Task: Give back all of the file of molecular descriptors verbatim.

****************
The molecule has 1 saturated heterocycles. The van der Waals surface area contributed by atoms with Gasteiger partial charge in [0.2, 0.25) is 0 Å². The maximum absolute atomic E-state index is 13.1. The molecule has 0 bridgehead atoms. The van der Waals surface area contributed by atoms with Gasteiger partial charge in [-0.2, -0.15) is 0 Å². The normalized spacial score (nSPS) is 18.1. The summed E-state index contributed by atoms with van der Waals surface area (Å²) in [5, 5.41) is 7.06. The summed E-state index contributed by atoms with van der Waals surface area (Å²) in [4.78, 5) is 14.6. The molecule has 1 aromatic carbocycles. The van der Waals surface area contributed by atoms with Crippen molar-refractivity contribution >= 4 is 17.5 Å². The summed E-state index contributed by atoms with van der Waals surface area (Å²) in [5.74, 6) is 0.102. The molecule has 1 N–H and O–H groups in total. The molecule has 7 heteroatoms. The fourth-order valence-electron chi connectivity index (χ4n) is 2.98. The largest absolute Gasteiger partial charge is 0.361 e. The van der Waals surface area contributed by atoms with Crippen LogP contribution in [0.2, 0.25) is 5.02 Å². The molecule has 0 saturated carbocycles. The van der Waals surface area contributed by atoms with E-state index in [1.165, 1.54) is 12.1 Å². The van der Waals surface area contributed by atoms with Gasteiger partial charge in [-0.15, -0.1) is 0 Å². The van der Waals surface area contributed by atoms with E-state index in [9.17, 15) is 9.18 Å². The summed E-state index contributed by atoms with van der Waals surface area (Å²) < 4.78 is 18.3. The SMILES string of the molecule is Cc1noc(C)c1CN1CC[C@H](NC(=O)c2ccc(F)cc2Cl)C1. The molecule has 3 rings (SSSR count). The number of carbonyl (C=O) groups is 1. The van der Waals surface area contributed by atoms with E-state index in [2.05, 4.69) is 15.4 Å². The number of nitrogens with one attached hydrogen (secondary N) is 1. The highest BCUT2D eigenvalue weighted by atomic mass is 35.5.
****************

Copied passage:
The molecule has 1 saturated heterocycles. The van der Waals surface area contributed by atoms with Gasteiger partial charge in [0.2, 0.25) is 0 Å². The maximum absolute atomic E-state index is 13.1. The molecule has 0 bridgehead atoms. The van der Waals surface area contributed by atoms with Gasteiger partial charge in [-0.2, -0.15) is 0 Å². The normalized spacial score (nSPS) is 18.1. The summed E-state index contributed by atoms with van der Waals surface area (Å²) in [5, 5.41) is 7.06. The summed E-state index contributed by atoms with van der Waals surface area (Å²) in [4.78, 5) is 14.6. The molecule has 1 aromatic carbocycles. The van der Waals surface area contributed by atoms with Crippen molar-refractivity contribution >= 4 is 17.5 Å². The summed E-state index contributed by atoms with van der Waals surface area (Å²) in [5.74, 6) is 0.102. The molecule has 1 N–H and O–H groups in total. The molecule has 7 heteroatoms. The fourth-order valence-electron chi connectivity index (χ4n) is 2.98. The largest absolute Gasteiger partial charge is 0.361 e. The van der Waals surface area contributed by atoms with Crippen LogP contribution in [0.2, 0.25) is 5.02 Å². The molecule has 0 saturated carbocycles. The van der Waals surface area contributed by atoms with E-state index in [1.165, 1.54) is 12.1 Å². The van der Waals surface area contributed by atoms with Gasteiger partial charge in [-0.15, -0.1) is 0 Å². The van der Waals surface area contributed by atoms with E-state index in [9.17, 15) is 9.18 Å². The summed E-state index contributed by atoms with van der Waals surface area (Å²) < 4.78 is 18.3. The SMILES string of the molecule is Cc1noc(C)c1CN1CC[C@H](NC(=O)c2ccc(F)cc2Cl)C1. The molecule has 3 rings (SSSR count). The number of carbonyl (C=O) groups is 1. The van der Waals surface area contributed by atoms with E-state index in [2.05, 4.69) is 15.4 Å². The number of nitrogens with one attached hydrogen (secondary N) is 1. The highest BCUT2D eigenvalue weighted by atomic mass is 35.5.